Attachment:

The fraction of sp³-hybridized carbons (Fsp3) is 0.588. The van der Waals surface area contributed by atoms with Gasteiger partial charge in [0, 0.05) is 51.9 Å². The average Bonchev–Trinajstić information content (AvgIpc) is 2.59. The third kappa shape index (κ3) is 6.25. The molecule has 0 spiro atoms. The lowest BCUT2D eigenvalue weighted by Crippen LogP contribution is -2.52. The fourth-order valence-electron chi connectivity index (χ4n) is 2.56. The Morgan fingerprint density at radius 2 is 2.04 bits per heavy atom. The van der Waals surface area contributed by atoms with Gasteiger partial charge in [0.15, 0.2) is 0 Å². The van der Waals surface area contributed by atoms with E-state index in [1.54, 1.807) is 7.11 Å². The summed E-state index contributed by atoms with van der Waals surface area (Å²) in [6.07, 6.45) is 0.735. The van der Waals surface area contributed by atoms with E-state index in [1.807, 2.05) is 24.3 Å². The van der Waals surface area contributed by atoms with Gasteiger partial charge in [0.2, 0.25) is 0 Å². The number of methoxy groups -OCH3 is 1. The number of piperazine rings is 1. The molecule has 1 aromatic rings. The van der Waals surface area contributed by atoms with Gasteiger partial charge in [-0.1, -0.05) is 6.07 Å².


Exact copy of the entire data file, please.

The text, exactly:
The fraction of sp³-hybridized carbons (Fsp3) is 0.588. The van der Waals surface area contributed by atoms with Gasteiger partial charge in [0, 0.05) is 51.9 Å². The average Bonchev–Trinajstić information content (AvgIpc) is 2.59. The third kappa shape index (κ3) is 6.25. The molecule has 0 spiro atoms. The lowest BCUT2D eigenvalue weighted by Crippen LogP contribution is -2.52. The fourth-order valence-electron chi connectivity index (χ4n) is 2.56. The Morgan fingerprint density at radius 2 is 2.04 bits per heavy atom. The van der Waals surface area contributed by atoms with Gasteiger partial charge in [0.15, 0.2) is 0 Å². The van der Waals surface area contributed by atoms with E-state index in [1.54, 1.807) is 7.11 Å². The summed E-state index contributed by atoms with van der Waals surface area (Å²) in [6.07, 6.45) is 0.735. The van der Waals surface area contributed by atoms with E-state index in [1.807, 2.05) is 24.3 Å². The van der Waals surface area contributed by atoms with Gasteiger partial charge in [0.2, 0.25) is 0 Å². The number of methoxy groups -OCH3 is 1. The number of piperazine rings is 1. The molecule has 1 aromatic rings. The van der Waals surface area contributed by atoms with Gasteiger partial charge in [-0.1, -0.05) is 6.07 Å².